One of the biggest challenges designers run into is being able to successfully gather the information and details necessary to make their clients’ design projects a success. Most designers will send you a questionnaire and ask for required materials before beginning work on your project. Often though, clients will quickly skip through this introduction in an effort to get started sooner. 99% of the time it’s because they don’t realize the value of that first step.
Your designer needs to have a thorough understanding about who you are and what makes your business, services and/or products unique. Describe your target audience, your long term goals, your competitors and what specifically sets you apart from your competitors. Your designer should be able to make decisions based on an accurate understanding of your project and your business.
Be open and honest about your budget early on. Many clients are afraid to volunteer this information for fear of being taken advantage of. In reality it will improve the design process and assure that the client’s is staying within budget and that their needs are being met. Even if you’re sure that a designer is out of your price range, you may be able to work together to find an alternative solution to meet your needs.
3. The full scope of the project
Provide a complete list or description of everything needed, including project specifications. Your designer should have a clear understanding of what is expected of them from the moment a project begins. They are often scheduling other client projects around your project. This will remove the potential for unexpected bumps along the way caused by miscommunication, inaccurate quotes and rushed or missed deadlines.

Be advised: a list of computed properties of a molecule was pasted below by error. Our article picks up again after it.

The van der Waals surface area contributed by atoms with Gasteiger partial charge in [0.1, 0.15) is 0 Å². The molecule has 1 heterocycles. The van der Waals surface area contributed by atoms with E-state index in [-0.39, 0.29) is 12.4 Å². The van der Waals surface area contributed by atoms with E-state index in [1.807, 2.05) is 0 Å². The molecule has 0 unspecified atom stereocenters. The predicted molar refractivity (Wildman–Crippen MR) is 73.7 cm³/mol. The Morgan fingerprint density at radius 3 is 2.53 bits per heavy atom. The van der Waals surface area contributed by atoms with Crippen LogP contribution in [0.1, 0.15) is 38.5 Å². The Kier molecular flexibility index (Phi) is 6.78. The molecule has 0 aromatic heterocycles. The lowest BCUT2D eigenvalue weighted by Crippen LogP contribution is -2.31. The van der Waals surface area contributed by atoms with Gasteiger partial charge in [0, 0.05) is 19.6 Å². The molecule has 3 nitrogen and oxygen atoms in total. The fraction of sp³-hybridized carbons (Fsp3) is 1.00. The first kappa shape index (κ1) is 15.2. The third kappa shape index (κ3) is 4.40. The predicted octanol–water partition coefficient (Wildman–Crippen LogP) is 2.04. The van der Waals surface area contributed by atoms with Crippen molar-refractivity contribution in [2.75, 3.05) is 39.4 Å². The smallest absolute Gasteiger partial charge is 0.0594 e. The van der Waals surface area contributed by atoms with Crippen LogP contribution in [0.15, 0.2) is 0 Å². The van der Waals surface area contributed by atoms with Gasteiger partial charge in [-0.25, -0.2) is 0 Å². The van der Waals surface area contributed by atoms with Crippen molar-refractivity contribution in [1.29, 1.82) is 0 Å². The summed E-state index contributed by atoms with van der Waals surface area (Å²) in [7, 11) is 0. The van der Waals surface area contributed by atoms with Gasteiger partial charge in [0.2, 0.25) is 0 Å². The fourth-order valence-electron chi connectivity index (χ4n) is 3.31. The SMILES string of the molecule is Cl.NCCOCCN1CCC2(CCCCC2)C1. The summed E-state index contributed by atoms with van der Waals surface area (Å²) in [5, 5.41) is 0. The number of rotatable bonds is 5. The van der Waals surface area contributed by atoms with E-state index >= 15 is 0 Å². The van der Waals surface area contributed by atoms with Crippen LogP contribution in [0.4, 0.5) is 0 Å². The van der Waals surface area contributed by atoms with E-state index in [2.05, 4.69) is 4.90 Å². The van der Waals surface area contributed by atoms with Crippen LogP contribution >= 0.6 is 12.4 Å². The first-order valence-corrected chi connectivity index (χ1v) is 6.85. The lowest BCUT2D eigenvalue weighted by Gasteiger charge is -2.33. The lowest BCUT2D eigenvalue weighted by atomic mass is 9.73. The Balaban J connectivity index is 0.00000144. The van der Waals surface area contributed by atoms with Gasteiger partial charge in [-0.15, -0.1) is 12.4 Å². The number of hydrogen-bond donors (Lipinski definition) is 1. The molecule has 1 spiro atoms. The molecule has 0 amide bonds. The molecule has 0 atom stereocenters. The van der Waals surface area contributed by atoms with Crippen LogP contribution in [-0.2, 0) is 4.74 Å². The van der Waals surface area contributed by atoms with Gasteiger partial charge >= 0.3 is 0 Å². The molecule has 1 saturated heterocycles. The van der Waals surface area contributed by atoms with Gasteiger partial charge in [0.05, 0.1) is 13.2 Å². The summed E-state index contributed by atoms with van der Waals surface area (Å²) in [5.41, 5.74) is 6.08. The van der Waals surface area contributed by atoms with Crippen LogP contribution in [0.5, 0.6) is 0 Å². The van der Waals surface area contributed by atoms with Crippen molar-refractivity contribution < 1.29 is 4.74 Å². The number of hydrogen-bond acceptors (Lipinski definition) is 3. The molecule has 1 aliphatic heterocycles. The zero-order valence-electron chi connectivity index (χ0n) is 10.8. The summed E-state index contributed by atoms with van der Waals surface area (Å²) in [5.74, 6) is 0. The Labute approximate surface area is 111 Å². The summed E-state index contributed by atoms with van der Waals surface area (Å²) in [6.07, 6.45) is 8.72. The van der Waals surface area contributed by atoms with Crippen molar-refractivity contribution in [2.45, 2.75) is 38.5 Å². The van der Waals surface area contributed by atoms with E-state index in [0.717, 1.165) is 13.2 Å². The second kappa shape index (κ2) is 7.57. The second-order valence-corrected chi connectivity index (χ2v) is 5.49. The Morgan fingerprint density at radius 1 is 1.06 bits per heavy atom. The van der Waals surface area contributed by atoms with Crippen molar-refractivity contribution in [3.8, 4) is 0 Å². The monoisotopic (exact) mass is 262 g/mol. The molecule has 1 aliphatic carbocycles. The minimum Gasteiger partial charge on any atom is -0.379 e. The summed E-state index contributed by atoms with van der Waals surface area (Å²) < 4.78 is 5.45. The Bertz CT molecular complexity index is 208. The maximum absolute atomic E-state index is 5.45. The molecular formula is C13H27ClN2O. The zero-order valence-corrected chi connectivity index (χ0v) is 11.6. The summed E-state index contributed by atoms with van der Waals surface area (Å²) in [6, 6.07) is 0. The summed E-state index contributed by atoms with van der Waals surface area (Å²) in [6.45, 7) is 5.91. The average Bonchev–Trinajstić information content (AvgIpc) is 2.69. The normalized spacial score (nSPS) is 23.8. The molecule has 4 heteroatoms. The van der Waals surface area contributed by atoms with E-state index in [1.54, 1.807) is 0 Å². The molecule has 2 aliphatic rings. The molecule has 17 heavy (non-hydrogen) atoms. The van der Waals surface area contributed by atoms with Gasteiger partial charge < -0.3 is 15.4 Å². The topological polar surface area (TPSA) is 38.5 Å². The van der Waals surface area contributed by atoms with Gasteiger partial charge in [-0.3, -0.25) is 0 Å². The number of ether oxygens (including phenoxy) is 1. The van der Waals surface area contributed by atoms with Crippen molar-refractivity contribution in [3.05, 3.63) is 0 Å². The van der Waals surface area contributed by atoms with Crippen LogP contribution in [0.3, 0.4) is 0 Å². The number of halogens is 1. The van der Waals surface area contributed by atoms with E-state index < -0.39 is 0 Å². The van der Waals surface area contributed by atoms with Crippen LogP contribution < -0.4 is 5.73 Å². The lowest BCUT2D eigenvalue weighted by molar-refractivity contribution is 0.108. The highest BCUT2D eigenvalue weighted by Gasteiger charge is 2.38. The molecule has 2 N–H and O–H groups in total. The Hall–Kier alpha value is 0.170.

Make sure you’re familiar with your project timeline and allow enough wiggle room so that if your project changes course or if you encounter some unexpected changes, your designer is able to make your deadline. Be respectful of your designer’s time, making sure that they are aware of any tight turnarounds before the project kicks off. Even if you don’t have a set deadline, choose a date so that your project stays on track and so that your designer doesn’t lose creative momentum. We’ve all encountered those projects that seem to go on forever.
5. Details with examples
A the very least, you should have a rough idea about your design preferences. This shold include specific imagery, existing brand colors, font styles and/or artistic, photo or illustrative references. Using adjectives to describe the look and feel that you’re after is really beneficial too. There are so many ways in which a design can be executed, but likely only a handful of ways in which you will be satisfied. Providing your designer with enough information to make educated decisions based on your style preferences will save both time and money.
6. Required images, fonts, files and credits
If you have a project that requires the use of specific images, be sure to provide your designer with high quality images and/or vector files. If any of the images are copyrighted, let your designer know so they can be properly credited. If you have a significant amount of text that needs to be used, send your designer the text document. If you request a certain font be used, you will need to provide this to your designer. Many fonts need to be licensed before you are able to use them commercially.
Regardless if you’ve worked with a designer before, this simple checklist will help you to make sure that you are providing your designer with everything they need so they can successfully provide you with what you need.